On one of Jon Rowe’s posts, commenter Tom van Dyke writes;
Islam…presents itself as a politics and a comprehensive way of life…
He is wrong, both methodologically and in substance. One of the perpetual debates in my grad program was between the methodological collectivists and the methodological individualists. The MCs believed one could speak meaningfully of a group believing or wanting something, not just as a shorthand way of speaking, but as an actual description. We MIs correctly understood that this was all non-sense–only individuals can believe or want. Even if every single individual in a group wants something, it is still methodologically incorrect to say “the group wants.” The word “group” is itself is just a shorthand descriptor, and a group has no mind, so it cannot want. Using the shorthand descriptor is ok, so long as we don’t fool ourselves into taking it literally.
Obviously then, Islam does not present itself. It’s not even a group. It’s just a religious ideology. The term “Islam” doesn’t even refer to something that has any material existence, beyond whatever neural encoding may occur in human brains.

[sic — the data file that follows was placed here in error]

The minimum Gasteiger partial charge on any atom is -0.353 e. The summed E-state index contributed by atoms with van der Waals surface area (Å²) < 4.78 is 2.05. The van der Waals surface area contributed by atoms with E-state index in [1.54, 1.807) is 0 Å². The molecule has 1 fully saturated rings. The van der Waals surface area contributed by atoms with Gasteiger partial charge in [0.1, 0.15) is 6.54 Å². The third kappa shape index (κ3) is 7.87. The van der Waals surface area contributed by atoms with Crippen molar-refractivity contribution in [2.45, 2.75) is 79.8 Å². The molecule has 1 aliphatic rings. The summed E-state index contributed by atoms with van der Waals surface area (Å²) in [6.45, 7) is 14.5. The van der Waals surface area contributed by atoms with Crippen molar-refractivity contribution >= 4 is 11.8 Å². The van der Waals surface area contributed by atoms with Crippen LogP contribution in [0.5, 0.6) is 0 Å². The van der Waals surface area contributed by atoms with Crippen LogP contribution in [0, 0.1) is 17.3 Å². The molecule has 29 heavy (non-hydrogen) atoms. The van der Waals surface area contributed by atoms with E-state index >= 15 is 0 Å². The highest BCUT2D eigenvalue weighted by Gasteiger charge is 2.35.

Of course people–individual people–may present Islam, and here is the substantive mistake, to assume that the presentation of Islam is monolithic. Only someone who has spent almost no time studying Islam or talking to Muslims could believe that. (Regrettably, we have a frightfully large number of such people in the U.S.)
While a great many people do indeed present Islam as a comprehensive structure that incorporate politics, that is hardly a unanimous view. The Ba’athist political movements of Syria and Iraq were explicitly secular, and originally incorporated not just Muslims, but Christians as well–it was an Arabic nationalism with a socialist economic basis. Regrettably, the Christians were eventually excluded and the party became entirely Muslim, but even then remained secular, non-Islamic.
I am a fellow of the Institute for Social Policy and Understanding, a Muslim think-tank (I am one of a handful of non-Muslims that are part of it), and I know from first-hand experience that the principals there are religious, but decidedly do not believe that their politics must be Islamic. Or better said, if there politics is Islamic, it is so in the way that Barack Obama’s politics are Christian, and not in the way that James Dobson’s politics are Christian.
It’s easy to write the words “Islam…presents itself as…” but no conceivable effort can make a meaningful statement out of those words.